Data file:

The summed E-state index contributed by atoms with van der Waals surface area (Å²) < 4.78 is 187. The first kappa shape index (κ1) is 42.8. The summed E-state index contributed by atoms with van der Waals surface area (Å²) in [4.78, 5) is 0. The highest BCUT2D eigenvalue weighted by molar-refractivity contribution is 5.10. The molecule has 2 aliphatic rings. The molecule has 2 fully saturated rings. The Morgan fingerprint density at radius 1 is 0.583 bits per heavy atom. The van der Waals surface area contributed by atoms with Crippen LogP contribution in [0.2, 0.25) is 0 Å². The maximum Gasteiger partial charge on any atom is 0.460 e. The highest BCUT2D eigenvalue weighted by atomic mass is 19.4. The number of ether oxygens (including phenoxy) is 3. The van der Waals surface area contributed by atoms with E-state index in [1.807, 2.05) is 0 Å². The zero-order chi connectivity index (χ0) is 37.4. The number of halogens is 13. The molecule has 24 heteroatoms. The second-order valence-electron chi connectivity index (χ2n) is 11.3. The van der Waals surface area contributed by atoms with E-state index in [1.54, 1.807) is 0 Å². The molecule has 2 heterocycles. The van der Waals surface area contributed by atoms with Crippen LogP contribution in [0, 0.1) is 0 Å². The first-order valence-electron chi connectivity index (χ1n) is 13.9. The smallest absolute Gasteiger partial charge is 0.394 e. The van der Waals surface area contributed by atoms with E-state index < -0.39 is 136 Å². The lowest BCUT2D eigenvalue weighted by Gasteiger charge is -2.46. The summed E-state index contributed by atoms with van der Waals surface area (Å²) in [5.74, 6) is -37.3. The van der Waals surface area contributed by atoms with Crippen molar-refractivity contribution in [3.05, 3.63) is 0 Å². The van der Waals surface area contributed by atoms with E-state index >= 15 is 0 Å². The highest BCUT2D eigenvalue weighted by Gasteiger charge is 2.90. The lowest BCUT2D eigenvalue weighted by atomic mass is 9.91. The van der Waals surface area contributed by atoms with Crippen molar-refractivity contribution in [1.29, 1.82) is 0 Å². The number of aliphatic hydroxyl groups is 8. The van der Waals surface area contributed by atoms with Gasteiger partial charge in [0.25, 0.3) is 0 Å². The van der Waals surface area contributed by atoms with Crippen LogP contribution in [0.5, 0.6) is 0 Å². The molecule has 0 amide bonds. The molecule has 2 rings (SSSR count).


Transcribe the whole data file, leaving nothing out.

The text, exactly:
The summed E-state index contributed by atoms with van der Waals surface area (Å²) < 4.78 is 187. The first kappa shape index (κ1) is 42.8. The summed E-state index contributed by atoms with van der Waals surface area (Å²) in [4.78, 5) is 0. The highest BCUT2D eigenvalue weighted by molar-refractivity contribution is 5.10. The molecule has 2 aliphatic rings. The molecule has 2 fully saturated rings. The Morgan fingerprint density at radius 1 is 0.583 bits per heavy atom. The van der Waals surface area contributed by atoms with Crippen LogP contribution in [0.2, 0.25) is 0 Å². The maximum Gasteiger partial charge on any atom is 0.460 e. The highest BCUT2D eigenvalue weighted by atomic mass is 19.4. The number of ether oxygens (including phenoxy) is 3. The van der Waals surface area contributed by atoms with E-state index in [1.807, 2.05) is 0 Å². The zero-order chi connectivity index (χ0) is 37.4. The number of halogens is 13. The molecule has 24 heteroatoms. The second-order valence-electron chi connectivity index (χ2n) is 11.3. The van der Waals surface area contributed by atoms with E-state index in [1.54, 1.807) is 0 Å². The molecule has 2 heterocycles. The van der Waals surface area contributed by atoms with Crippen LogP contribution in [0, 0.1) is 0 Å². The first-order valence-electron chi connectivity index (χ1n) is 13.9. The smallest absolute Gasteiger partial charge is 0.394 e. The van der Waals surface area contributed by atoms with E-state index < -0.39 is 136 Å². The lowest BCUT2D eigenvalue weighted by Gasteiger charge is -2.46. The summed E-state index contributed by atoms with van der Waals surface area (Å²) in [5.74, 6) is -37.3. The van der Waals surface area contributed by atoms with Crippen molar-refractivity contribution in [3.05, 3.63) is 0 Å². The van der Waals surface area contributed by atoms with E-state index >= 15 is 0 Å². The highest BCUT2D eigenvalue weighted by Gasteiger charge is 2.90. The lowest BCUT2D eigenvalue weighted by atomic mass is 9.91. The van der Waals surface area contributed by atoms with Crippen molar-refractivity contribution in [1.29, 1.82) is 0 Å². The number of aliphatic hydroxyl groups is 8. The van der Waals surface area contributed by atoms with Gasteiger partial charge in [0.25, 0.3) is 0 Å². The van der Waals surface area contributed by atoms with Crippen LogP contribution in [0.5, 0.6) is 0 Å². The molecule has 0 amide bonds. The molecule has 2 rings (SSSR count).